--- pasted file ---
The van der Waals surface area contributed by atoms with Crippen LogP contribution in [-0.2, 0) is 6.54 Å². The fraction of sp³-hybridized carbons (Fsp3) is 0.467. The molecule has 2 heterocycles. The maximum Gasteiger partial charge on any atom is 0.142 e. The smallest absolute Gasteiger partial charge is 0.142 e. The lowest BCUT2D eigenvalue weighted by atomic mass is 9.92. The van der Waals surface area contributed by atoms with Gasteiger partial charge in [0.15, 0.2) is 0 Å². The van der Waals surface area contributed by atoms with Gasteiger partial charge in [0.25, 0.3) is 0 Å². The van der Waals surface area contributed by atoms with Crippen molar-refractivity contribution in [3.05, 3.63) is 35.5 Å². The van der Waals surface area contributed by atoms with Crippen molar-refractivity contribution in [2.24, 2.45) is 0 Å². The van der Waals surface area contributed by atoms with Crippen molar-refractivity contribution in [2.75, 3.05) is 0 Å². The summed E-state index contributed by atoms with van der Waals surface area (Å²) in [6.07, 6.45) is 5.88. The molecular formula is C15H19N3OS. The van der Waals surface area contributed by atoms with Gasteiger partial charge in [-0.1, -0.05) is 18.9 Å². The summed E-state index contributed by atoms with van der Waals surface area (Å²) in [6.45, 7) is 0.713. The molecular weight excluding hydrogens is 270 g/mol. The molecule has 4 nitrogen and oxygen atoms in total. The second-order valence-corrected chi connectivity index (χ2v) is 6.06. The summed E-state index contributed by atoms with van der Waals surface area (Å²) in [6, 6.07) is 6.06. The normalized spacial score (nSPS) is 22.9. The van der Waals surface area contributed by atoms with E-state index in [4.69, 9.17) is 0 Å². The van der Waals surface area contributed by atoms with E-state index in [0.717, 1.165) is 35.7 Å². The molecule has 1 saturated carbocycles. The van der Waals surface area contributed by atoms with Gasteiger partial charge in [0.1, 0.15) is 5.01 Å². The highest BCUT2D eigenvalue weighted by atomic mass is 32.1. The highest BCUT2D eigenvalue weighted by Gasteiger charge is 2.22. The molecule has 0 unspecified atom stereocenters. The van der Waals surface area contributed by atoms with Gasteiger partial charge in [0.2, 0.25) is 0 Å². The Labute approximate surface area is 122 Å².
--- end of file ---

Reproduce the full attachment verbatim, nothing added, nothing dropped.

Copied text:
The van der Waals surface area contributed by atoms with Crippen LogP contribution in [-0.2, 0) is 6.54 Å². The fraction of sp³-hybridized carbons (Fsp3) is 0.467. The molecule has 2 heterocycles. The maximum Gasteiger partial charge on any atom is 0.142 e. The smallest absolute Gasteiger partial charge is 0.142 e. The lowest BCUT2D eigenvalue weighted by atomic mass is 9.92. The van der Waals surface area contributed by atoms with Gasteiger partial charge in [0.15, 0.2) is 0 Å². The van der Waals surface area contributed by atoms with Gasteiger partial charge in [0.25, 0.3) is 0 Å². The van der Waals surface area contributed by atoms with Crippen molar-refractivity contribution in [3.05, 3.63) is 35.5 Å². The van der Waals surface area contributed by atoms with Crippen molar-refractivity contribution in [2.24, 2.45) is 0 Å². The van der Waals surface area contributed by atoms with Crippen molar-refractivity contribution in [2.75, 3.05) is 0 Å². The summed E-state index contributed by atoms with van der Waals surface area (Å²) in [6.07, 6.45) is 5.88. The molecular formula is C15H19N3OS. The van der Waals surface area contributed by atoms with Gasteiger partial charge in [-0.1, -0.05) is 18.9 Å². The summed E-state index contributed by atoms with van der Waals surface area (Å²) in [6.45, 7) is 0.713. The molecular weight excluding hydrogens is 270 g/mol. The molecule has 4 nitrogen and oxygen atoms in total. The second-order valence-corrected chi connectivity index (χ2v) is 6.06. The summed E-state index contributed by atoms with van der Waals surface area (Å²) in [6, 6.07) is 6.06. The normalized spacial score (nSPS) is 22.9. The van der Waals surface area contributed by atoms with E-state index in [4.69, 9.17) is 0 Å². The van der Waals surface area contributed by atoms with E-state index in [0.717, 1.165) is 35.7 Å². The molecule has 1 saturated carbocycles. The van der Waals surface area contributed by atoms with Gasteiger partial charge in [0.1, 0.15) is 5.01 Å². The highest BCUT2D eigenvalue weighted by atomic mass is 32.1. The highest BCUT2D eigenvalue weighted by Gasteiger charge is 2.22. The molecule has 0 unspecified atom stereocenters. The van der Waals surface area contributed by atoms with Gasteiger partial charge in [0.2, 0.25) is 0 Å². The Labute approximate surface area is 122 Å².